The tong hackman is a little orange-blonde tattooed biker, most often dressed in a pair of black shorts, sandals that match his hair, and nothing else. He picks up a girl who has split with her motorcycle-riding boyfriend and becomes the Poutiest Girl in the World. They shack up on his father's land in a one-bed structure covered with a clear plastic tarp. She throws tantrums and torments him. There is a lot of drinking, smoking, fishing and cell phoning. He attacks his business with methodical professionalism, hacking and beating those who can't pay their debts to his boss. A gang of others arrive with machetes to take their revenge. Things get hot, and the boss tells him to get out of town to Guangzhou and hide out for a while. But what about the girl?
That's a basically accurate plot description of Yang Heng's "Sun Spots," a striking Chinese film that received its world premiere here at the Vancouver International Film Festival. But now let me come at it from another direction entirely....
The Chicago International Film Festival is celebrating its 45th anniversary in better form than ever, I think. The festival, which opened Thursday, will be presenting 145 films from 45 countries. That's fewer than Toronto or Cannes but more, I believe, than any other American festival -- and besides, can you see 10 films a day?
I've just finished combing through the list of films in this year's Toronto Film Festival, and I have it narrowed down to 49. I look at the list and sigh. How can I see six films a day, write a blog, see people and sleep? Nor do I believe the list includes all the films I should see, and it's certainly missing films I will see. How it happens is, you're standing in line and hear buzz about something. Or a trusted friend provides a title you must see. Or you go to a movie you haven't heard much about, just on a hunch, and it turns out to be "Juno."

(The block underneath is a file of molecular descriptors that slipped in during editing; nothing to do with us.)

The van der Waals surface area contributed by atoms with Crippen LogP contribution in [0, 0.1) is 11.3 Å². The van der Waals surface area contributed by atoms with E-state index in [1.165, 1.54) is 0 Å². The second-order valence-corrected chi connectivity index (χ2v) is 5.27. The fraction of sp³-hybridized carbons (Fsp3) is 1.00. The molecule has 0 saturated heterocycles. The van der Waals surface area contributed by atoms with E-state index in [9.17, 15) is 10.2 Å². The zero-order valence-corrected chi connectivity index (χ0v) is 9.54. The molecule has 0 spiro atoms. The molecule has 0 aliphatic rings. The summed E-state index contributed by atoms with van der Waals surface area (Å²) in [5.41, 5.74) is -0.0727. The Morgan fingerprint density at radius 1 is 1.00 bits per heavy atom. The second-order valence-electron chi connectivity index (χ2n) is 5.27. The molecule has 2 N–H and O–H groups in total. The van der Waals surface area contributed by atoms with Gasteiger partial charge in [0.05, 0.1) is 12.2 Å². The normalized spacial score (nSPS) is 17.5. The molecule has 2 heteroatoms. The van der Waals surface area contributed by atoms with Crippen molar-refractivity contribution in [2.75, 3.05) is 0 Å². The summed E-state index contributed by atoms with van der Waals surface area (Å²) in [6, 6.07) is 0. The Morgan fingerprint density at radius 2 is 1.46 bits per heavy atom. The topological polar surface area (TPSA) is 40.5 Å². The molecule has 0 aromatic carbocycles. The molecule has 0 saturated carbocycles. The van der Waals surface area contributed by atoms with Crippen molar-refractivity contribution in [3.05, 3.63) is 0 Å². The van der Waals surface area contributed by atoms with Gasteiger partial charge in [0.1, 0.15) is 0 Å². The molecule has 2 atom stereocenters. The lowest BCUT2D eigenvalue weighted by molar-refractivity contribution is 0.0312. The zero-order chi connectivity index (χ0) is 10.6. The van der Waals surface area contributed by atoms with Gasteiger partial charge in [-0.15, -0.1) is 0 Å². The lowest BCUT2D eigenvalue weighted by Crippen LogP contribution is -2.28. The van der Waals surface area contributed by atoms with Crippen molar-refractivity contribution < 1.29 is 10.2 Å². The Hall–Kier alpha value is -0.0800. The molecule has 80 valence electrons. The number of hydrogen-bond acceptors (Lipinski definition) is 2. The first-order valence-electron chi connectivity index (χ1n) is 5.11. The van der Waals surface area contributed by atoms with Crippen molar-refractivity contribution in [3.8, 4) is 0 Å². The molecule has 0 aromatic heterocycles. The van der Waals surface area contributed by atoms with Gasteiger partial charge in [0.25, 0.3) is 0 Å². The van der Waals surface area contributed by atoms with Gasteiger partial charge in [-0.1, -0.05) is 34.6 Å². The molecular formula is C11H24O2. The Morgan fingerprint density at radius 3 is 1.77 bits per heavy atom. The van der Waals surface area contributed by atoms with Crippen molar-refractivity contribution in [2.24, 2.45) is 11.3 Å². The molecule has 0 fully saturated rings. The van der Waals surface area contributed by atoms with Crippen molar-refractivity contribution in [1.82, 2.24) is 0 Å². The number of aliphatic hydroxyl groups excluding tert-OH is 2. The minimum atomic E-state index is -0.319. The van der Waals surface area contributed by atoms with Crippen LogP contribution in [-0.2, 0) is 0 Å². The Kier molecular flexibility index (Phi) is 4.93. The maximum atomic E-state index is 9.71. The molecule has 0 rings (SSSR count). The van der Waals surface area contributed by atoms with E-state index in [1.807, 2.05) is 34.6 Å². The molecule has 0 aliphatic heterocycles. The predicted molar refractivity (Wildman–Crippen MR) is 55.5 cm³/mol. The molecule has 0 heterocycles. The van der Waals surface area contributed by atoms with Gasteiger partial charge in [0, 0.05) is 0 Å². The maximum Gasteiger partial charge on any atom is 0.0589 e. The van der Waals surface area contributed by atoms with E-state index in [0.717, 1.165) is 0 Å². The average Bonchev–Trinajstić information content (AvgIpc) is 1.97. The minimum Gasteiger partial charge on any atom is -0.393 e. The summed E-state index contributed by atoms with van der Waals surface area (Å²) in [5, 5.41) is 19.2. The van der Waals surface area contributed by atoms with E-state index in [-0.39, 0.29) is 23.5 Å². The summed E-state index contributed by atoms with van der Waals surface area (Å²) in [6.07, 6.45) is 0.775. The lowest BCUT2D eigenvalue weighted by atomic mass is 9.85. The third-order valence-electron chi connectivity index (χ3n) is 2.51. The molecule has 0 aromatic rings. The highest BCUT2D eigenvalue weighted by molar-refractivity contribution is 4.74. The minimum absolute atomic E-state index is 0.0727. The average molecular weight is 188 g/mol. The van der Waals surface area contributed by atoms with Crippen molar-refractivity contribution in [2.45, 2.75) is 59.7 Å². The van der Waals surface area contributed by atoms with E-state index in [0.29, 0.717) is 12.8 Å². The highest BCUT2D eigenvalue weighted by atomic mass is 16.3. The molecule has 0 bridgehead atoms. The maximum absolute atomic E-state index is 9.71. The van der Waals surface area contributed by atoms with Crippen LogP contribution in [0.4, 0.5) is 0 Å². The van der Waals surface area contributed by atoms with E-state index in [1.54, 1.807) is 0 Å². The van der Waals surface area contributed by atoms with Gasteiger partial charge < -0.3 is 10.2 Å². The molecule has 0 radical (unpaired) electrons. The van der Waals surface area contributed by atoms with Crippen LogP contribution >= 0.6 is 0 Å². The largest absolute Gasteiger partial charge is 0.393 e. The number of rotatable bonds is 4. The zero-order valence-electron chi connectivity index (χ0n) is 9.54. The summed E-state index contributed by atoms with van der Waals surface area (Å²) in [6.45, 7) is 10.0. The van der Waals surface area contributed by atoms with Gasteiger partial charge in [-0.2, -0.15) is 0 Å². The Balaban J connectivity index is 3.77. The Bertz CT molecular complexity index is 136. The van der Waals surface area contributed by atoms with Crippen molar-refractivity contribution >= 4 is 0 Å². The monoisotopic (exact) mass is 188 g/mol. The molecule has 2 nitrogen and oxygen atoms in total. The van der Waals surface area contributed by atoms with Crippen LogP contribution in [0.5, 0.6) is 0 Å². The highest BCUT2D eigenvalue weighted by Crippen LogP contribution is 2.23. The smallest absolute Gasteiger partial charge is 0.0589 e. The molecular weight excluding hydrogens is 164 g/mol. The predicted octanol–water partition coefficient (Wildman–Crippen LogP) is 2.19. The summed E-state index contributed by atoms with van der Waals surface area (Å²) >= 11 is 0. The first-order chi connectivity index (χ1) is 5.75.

Nicolas Cage in "Bad Lieutenant"
I can't wait to dive in. Knowing something of my enthusiasms, faithful reader, let me tell you that TIFF 2009's opening night is a film about the life of Charles Darwin. The festival includes the film of Cormac McCarthy's "The Road." And new films by the Coen brothers, Todd Solondz, Michael Moore, Atom Egoyan, Pedro Almodovar, Hirokazu Kore-Eda, Alain Resnais and Guy Maddin--and not one but two new films by Werner Herzog. Plus separate new films by the three key talents involved in Juno: The actress Ellen Page, the director Jason Reitman, and the writer Diablo Cody.
Okay, I've already seen two of those. They were screened here in Chicago (Page as a teenage Roller Derby in "Whip It," Cody's script for "Jennifer's Body," starring Megan Fox as a high school man-eater, and that's not a metaphor). I already saw more than ten of this year's entries at Cannes, including Lars on Trier's controversial "Antichrist," Jane Campion's "Bright Star," Gasper Noe's "Enter the Void," Almodovar's "Broken Embraces," Bong Joon-Ho's "Mother," Lee Daniels' "Precious," Mia Hansen-Løve's "The Father of My Children," and Resnais's "Wild Grass." A lot of good films there. Not all of them, but a lot.